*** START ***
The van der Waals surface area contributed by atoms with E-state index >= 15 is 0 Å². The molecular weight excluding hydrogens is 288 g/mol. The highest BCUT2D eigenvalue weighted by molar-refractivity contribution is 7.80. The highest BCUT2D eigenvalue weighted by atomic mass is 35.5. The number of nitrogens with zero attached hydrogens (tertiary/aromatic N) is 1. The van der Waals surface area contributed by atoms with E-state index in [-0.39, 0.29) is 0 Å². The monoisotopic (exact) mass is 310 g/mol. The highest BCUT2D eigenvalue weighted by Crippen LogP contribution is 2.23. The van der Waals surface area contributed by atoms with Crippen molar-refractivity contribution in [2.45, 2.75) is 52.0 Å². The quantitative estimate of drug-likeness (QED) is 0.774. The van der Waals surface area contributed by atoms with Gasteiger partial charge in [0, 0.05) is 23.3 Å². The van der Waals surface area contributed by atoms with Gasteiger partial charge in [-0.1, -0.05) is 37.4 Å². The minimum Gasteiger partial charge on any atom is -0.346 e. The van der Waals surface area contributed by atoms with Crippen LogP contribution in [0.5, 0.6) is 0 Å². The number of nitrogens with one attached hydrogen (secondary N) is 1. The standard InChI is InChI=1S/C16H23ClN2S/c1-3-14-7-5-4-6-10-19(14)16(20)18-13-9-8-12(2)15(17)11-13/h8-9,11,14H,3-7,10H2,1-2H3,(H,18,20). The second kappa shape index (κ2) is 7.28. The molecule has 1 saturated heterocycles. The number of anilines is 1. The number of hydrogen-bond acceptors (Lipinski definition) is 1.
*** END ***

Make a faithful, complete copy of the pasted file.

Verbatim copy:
The van der Waals surface area contributed by atoms with E-state index >= 15 is 0 Å². The molecular weight excluding hydrogens is 288 g/mol. The highest BCUT2D eigenvalue weighted by molar-refractivity contribution is 7.80. The highest BCUT2D eigenvalue weighted by atomic mass is 35.5. The number of nitrogens with zero attached hydrogens (tertiary/aromatic N) is 1. The van der Waals surface area contributed by atoms with E-state index in [-0.39, 0.29) is 0 Å². The monoisotopic (exact) mass is 310 g/mol. The highest BCUT2D eigenvalue weighted by Crippen LogP contribution is 2.23. The van der Waals surface area contributed by atoms with Crippen molar-refractivity contribution in [2.45, 2.75) is 52.0 Å². The quantitative estimate of drug-likeness (QED) is 0.774. The van der Waals surface area contributed by atoms with Gasteiger partial charge in [0, 0.05) is 23.3 Å². The van der Waals surface area contributed by atoms with Gasteiger partial charge in [-0.1, -0.05) is 37.4 Å². The minimum Gasteiger partial charge on any atom is -0.346 e. The van der Waals surface area contributed by atoms with Crippen LogP contribution in [0.5, 0.6) is 0 Å². The number of nitrogens with one attached hydrogen (secondary N) is 1. The standard InChI is InChI=1S/C16H23ClN2S/c1-3-14-7-5-4-6-10-19(14)16(20)18-13-9-8-12(2)15(17)11-13/h8-9,11,14H,3-7,10H2,1-2H3,(H,18,20). The second kappa shape index (κ2) is 7.28. The molecule has 1 saturated heterocycles. The number of anilines is 1. The number of hydrogen-bond acceptors (Lipinski definition) is 1.